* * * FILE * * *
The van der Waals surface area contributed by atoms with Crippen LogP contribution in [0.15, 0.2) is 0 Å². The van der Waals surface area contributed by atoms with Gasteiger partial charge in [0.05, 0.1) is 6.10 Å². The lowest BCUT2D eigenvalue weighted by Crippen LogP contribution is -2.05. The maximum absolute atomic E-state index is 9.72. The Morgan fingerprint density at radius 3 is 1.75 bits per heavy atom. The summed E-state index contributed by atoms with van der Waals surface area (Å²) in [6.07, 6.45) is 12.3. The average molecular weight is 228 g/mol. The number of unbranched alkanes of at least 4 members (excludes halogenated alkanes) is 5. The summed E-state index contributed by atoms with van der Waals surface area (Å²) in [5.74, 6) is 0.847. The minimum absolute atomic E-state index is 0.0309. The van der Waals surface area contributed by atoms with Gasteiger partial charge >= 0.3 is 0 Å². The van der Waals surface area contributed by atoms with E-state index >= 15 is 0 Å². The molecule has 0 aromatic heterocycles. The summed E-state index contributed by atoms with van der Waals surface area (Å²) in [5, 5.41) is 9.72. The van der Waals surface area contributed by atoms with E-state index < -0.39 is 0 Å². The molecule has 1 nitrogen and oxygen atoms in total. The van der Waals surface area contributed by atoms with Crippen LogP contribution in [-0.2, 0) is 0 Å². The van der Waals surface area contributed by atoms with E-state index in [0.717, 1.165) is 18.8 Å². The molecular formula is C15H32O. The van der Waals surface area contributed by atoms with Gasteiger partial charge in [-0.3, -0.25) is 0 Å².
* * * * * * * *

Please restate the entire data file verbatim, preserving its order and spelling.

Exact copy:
The van der Waals surface area contributed by atoms with Crippen LogP contribution in [0.15, 0.2) is 0 Å². The van der Waals surface area contributed by atoms with Gasteiger partial charge in [0.05, 0.1) is 6.10 Å². The lowest BCUT2D eigenvalue weighted by Crippen LogP contribution is -2.05. The maximum absolute atomic E-state index is 9.72. The Morgan fingerprint density at radius 3 is 1.75 bits per heavy atom. The summed E-state index contributed by atoms with van der Waals surface area (Å²) in [6.07, 6.45) is 12.3. The average molecular weight is 228 g/mol. The number of unbranched alkanes of at least 4 members (excludes halogenated alkanes) is 5. The summed E-state index contributed by atoms with van der Waals surface area (Å²) in [5.74, 6) is 0.847. The minimum absolute atomic E-state index is 0.0309. The van der Waals surface area contributed by atoms with Gasteiger partial charge >= 0.3 is 0 Å². The van der Waals surface area contributed by atoms with E-state index >= 15 is 0 Å². The molecule has 0 aromatic heterocycles. The summed E-state index contributed by atoms with van der Waals surface area (Å²) in [5, 5.41) is 9.72. The van der Waals surface area contributed by atoms with E-state index < -0.39 is 0 Å². The molecule has 1 nitrogen and oxygen atoms in total. The van der Waals surface area contributed by atoms with Crippen LogP contribution in [-0.2, 0) is 0 Å². The van der Waals surface area contributed by atoms with E-state index in [0.717, 1.165) is 18.8 Å². The molecular formula is C15H32O. The van der Waals surface area contributed by atoms with Gasteiger partial charge in [-0.3, -0.25) is 0 Å².